That will add much clarity to your code as now, input is firstly taken care of in command object, then as an object it is used in controller, where you can focus on more important stuff than validation. Also constraints are the same as used in domains, which work fantastic. You can use predefined keywords or model whole validator yourself with message outputs (which may or may not be included in message.properties if you don't need text output). Anyway, more on constraints can be found on grails wiki.

Start using command objects now!

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Grails Framework

Grails - Groovy On Rails first project

Choosing the right programming language for your project is a big deal. While it might be possible to use your favorite one over and over again for any project there is, that can be sometimes counterproductive as some languages and frameworks are well suited for specific project types. Games development might be easier with C# or C++ while big enterprise applications are more likely to be written in Java. Let's talk about Grails and how you can benefit from it. Grails It is an awesome framework. I have worked on several small and big Grails projects, and the same patterns (problems/ surprises/ benefits) appeared on each of them. When NOT to use Grails:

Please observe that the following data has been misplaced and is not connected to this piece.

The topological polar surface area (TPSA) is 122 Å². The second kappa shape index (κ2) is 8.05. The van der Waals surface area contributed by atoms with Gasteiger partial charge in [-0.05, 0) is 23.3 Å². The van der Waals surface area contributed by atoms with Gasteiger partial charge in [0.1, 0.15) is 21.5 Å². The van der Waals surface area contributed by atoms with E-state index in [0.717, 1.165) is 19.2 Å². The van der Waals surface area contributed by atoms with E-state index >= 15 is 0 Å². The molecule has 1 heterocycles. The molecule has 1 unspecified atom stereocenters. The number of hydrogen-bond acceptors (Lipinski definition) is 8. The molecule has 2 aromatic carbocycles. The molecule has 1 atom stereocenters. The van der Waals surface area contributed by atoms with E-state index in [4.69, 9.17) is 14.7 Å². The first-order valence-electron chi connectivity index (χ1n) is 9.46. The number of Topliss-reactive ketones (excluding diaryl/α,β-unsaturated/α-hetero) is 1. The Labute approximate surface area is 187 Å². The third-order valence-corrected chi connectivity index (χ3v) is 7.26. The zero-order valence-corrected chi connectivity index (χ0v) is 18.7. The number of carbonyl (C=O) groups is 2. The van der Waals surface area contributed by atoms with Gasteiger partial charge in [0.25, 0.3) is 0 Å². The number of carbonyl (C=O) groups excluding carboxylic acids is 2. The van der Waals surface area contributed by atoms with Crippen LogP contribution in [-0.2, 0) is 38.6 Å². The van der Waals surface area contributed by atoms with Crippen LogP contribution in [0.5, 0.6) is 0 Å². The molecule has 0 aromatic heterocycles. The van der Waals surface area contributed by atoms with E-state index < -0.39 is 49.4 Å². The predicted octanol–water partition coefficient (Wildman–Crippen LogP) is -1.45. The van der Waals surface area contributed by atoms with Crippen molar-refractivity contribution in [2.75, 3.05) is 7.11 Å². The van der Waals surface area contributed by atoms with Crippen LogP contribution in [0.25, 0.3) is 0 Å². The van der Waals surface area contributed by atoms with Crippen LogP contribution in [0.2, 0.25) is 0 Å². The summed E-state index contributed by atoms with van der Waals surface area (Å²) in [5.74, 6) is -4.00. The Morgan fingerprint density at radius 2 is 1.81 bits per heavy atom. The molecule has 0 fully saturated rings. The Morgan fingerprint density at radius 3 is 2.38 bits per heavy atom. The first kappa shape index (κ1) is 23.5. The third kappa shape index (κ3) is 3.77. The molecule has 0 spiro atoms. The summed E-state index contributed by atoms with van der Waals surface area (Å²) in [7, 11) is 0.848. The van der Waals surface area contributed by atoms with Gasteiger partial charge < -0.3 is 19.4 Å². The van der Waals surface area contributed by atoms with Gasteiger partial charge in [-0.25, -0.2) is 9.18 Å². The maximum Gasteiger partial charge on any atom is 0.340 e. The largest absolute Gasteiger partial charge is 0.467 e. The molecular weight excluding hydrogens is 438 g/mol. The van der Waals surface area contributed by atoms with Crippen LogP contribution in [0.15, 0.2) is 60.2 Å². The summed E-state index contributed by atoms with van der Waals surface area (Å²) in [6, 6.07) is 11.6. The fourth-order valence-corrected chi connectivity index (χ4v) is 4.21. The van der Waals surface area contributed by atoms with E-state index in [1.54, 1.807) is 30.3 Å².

• You don't know yet how your project will scale up Adding simple controllers or services is fine, but tripling the whole codebase and adding numerous data sources and different output types and services can be frustrating using a language that's motto is "Convention over Configuration". More and more complicated project will get, more conventions you need to (or want to) break, which comes up with many work-arounds -> thus problems.
  • Your project will keep changing a lot - and you already know it Refactoring is a pain if you use all that language offers. Writing dynamic variables do not hold references, so can hardly be refactored automatically. You will remember it next time you get IllegalArgumentException or NullPointerException or ...
When DO use Grails:
  • You need your first demo/ POC by the end of the day. It is incredible how much you can do with Grails in first stages of the project. You can build whole application in matter of minutes and have working RESTful services including admin view and database in matter if hours. Of course at some point, it gets slower than you would expect, but you met that deadline for first version, so you have that going for you, which is nice.
  • You want simple hassle free project Grails contains many features that simplify your work. No need for getters and setters/ constructors/ extensive class configurations and many more features that will minimize your code just by using conventions. You can enjoy Spring-powered dependency injection with even simplified config compared to Java. No need for separate development server, because Grails contains it's own integrated web server for development with continuous deployment...

Create your first Grails project

After downloading and installing the framework (from official sie or preferably via SdkMan to manage your versions easily), go to your workspace and just type
grails create-app SampleProject
and your first empty project is ready. Now navigate into project and start-up Grails console
cd SampleProject
grails